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To many folks, the study of Old English language and literature may seem dull, moribund, rarefied, and largely irrelevant-- a subject only of concern to concern only to musty old academics in the ivory tower. Frantzen doesn't (directly) try to argue against this perception-- instead, he tries to investigate *why* this perception exists. His answer is an insightful and eye-opening investigation into the relationship among scholarship, ideology, and cultural relevance.
Frantzen begins by providing a brief history of Old English (aka Anglo-Saxon) scholarship from its origins in the 16th century to the present day. From the beginning, he observes, the study of Old English and of texts written in it has been motivated by ideological (i.e. political) concerns. It began in the 16th century as part of a conscious effort to find medieval evidence for the existence of an independent English Church prior to the Norman Conquest, as a way of finding historical grounds for justifying the English Reformation. During the 17th and 18th centuries, the study of Anglo-Saxon texts took on a slightly different political agenda, as political theoriests and speechmakers (on both sides of the Atlantic-- Thomas Jefferson was, in fact, a quite knowledgeable amateur scholar of Anglo-Saxon) sought to make claims about precedent, legitimacy, and the rights of the 'free-born Englishman' being rooted in the earliest origins of English, and by extension, Anglo-Saxon, political culture. In the 19th century, the study of Anglo-Saxon became connected to a kind of nationalism that saw the Anglo-Saxon past as a kind of childhood of the modern English nation. This nationalism was sometimes (but not always) connected to a historico-racial view of nationality and identity, which suggested that anyone of English ancestry ought to revere Anglo-Saxon and its literary monuments, as they were the creations of their great forefathers. In all these cases, a desire to discover, posit, or identify in the Anglo-Saxon past some sort of origins (religious, political, linguistic, ancestral, etc.) that were of current ideological concern provided a powerful motivating force for the study of Anglo-Saxon and made Anglo-Saxon scholarship seem relevant.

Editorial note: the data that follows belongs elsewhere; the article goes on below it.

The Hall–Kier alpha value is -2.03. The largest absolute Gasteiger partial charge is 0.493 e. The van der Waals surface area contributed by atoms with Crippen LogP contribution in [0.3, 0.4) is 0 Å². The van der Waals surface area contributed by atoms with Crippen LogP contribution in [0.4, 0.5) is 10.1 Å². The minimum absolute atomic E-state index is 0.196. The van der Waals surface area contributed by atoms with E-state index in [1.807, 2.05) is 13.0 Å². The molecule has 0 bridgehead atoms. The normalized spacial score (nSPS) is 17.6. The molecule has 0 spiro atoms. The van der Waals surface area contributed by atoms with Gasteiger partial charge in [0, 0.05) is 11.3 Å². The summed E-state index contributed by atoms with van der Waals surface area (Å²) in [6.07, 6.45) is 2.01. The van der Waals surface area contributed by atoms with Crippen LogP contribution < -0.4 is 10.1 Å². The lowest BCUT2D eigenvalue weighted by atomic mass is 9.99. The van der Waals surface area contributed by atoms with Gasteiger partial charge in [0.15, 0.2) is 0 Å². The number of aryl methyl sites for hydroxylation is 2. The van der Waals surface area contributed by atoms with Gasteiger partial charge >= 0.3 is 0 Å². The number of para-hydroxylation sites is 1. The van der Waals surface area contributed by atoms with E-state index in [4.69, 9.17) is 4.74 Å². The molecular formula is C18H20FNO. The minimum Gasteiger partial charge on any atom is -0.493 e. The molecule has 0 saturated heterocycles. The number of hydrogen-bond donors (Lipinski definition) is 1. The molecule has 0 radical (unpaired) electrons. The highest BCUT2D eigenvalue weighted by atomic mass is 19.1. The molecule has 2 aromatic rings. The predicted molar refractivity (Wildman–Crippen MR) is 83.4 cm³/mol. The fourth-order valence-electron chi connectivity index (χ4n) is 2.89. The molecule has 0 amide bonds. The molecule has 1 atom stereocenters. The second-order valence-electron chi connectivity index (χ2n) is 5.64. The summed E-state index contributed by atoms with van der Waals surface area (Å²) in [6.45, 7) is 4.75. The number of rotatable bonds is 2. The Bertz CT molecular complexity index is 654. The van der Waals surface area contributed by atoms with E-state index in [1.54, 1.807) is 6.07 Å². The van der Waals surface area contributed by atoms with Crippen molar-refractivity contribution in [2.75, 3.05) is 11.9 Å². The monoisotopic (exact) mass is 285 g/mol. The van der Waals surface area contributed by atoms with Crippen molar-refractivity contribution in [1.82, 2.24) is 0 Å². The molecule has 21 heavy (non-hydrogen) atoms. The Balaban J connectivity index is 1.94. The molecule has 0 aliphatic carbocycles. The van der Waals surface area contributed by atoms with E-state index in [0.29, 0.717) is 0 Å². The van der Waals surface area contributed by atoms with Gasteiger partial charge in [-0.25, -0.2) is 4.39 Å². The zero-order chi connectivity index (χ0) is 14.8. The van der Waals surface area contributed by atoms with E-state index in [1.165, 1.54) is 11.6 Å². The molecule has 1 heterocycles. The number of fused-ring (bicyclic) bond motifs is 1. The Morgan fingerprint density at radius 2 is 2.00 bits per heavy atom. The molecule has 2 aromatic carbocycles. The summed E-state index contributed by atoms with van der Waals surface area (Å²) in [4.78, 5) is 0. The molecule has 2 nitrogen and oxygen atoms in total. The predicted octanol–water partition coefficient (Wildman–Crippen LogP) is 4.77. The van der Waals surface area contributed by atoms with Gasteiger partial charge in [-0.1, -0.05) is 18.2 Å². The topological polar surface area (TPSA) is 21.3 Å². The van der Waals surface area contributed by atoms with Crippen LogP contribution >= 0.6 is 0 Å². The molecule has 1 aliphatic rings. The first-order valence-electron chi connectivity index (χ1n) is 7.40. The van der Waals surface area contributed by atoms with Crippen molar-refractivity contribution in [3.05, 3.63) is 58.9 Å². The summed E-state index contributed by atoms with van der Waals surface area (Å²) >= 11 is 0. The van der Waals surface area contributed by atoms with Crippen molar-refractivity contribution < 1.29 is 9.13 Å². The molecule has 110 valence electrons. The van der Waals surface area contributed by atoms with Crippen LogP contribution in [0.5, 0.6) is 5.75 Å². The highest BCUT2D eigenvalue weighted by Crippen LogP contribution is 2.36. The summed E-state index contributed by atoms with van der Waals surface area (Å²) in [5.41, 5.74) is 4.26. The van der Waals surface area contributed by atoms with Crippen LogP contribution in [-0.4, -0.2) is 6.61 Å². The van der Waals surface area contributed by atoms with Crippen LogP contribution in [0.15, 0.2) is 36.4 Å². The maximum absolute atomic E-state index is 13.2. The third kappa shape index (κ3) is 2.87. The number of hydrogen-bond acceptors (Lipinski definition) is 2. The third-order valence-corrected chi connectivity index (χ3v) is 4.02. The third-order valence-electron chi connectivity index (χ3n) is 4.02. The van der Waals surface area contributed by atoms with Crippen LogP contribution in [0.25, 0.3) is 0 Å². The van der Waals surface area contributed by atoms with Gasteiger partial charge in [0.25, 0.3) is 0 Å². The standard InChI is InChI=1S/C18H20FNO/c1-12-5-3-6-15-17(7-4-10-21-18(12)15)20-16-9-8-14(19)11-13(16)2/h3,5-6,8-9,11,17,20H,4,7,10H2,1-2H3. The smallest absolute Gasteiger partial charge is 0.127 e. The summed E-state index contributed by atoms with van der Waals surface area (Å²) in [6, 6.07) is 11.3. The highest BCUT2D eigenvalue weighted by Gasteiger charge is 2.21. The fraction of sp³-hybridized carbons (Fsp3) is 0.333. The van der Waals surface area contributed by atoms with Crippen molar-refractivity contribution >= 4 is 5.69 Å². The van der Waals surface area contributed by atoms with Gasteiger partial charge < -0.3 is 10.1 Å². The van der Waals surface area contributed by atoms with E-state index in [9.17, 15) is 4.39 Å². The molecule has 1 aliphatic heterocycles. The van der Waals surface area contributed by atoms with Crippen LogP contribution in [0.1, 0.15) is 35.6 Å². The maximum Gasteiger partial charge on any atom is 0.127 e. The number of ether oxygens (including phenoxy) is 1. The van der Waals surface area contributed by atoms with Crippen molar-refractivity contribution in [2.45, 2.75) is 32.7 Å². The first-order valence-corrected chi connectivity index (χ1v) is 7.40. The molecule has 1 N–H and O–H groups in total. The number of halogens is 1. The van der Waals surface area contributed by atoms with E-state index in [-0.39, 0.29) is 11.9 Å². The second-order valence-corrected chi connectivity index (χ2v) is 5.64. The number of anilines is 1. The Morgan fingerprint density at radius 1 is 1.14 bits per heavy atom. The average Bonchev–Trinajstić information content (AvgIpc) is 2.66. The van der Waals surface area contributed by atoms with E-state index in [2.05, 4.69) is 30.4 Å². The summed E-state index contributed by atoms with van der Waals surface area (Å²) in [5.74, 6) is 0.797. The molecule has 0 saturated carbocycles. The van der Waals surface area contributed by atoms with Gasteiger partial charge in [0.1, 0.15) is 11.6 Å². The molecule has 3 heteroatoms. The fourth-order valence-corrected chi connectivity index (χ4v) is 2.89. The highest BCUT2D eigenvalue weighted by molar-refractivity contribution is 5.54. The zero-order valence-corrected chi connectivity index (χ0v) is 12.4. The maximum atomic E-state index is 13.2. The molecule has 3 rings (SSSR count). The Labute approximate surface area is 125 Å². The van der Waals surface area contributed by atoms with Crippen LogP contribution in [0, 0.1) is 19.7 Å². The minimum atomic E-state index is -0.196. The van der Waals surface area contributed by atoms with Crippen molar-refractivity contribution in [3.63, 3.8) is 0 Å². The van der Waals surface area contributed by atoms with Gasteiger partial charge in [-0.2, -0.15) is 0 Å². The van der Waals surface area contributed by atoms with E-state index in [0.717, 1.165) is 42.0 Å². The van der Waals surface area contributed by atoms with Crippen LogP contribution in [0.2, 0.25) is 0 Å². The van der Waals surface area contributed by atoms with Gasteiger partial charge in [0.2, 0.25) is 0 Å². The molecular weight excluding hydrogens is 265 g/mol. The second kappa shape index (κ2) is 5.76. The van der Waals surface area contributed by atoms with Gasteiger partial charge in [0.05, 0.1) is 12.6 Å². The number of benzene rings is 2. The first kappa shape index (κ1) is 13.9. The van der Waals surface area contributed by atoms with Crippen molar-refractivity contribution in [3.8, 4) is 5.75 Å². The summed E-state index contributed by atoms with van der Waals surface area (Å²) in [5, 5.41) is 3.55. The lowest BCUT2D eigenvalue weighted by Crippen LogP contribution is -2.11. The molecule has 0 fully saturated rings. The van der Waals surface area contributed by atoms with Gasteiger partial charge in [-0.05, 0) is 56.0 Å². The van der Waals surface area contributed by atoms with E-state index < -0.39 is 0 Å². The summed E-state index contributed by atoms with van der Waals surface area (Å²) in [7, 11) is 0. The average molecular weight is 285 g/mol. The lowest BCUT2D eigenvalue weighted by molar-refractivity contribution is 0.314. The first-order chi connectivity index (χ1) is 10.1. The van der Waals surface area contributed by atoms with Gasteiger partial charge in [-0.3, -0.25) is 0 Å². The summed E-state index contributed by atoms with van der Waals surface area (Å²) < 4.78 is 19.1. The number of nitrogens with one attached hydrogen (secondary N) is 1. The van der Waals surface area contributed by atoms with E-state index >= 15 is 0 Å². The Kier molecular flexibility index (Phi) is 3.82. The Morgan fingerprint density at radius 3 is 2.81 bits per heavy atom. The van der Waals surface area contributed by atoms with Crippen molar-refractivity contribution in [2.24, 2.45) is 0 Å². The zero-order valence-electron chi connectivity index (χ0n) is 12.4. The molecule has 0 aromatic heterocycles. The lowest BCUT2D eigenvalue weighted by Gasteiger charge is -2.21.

Then we turn to the 20th century.... and more particularly to its last few decades. According to Frantzen, the main reason Anglo-Saxon scholarship today is a bit musty is become detached from these big political contraversies. The reason is that it is perceived as esoteric and irrelevant, Frantzen suggests, is that in many ways, it genuinely has become so from an ideological point of view. People no longer study Anglo Saxon because they are concerned with establishing on a firm foundation, the history of the English Church, or in debating whether there is medieval precedent for radical constitutional changes in England or America, or out of a firm belief that our own origins as a people and a nation (whoever "we" actually are) can be found among the Anglo-Saxons. Nor does it seem likely that any new political contraversies are likely to come along that will suddenly re-invest Anglo-Saxon studies with ideological relevance (and given our current suspicion to ideologically-motivated knowledge, it's not clear whether this would work, even if one were to come along).
So, this then leaves a question as to what the future of Anglo-Saxon studies is. Is it doomed to remain in its current, perceivedly marginal relevance? Or might there be some way to reinvigorate it-- to emphasize its relevance in a new, non-ideological way? Frantzen thinks so, and in the latter half of the book, he offers some of his suggestions as to how this might be done. As often happens in books that begin with an analysis/critique and then proceed to offer solutions, it turns out that his proposed solutions aren't nearly as convincing as the analysis. Put briefly, I'm not entirely convinced that the new approaches to teaching the Anglo-Saxon tradition that he suggestes will 'save' Anglo-Saxon scholarship, as it were. That's not to say that I don't think Anglo-Saxon studies half any future (or still less that I think they shouldn't). However, if Frantzen is right about the ideological importance that Old English scholarship has played since its inception (and I'm persuaded he is), and he's right about its current state being a product of decreased ideological relevance, then I'm just skeptical as to whether that can really be changed.
All in all this is an insightful book that will be of interest to those who study the middle ages, language origins, or Anglo-Saxon England-- either professionally or out of curiosity. Those who have no interest in such subjects, however, can give this a pass.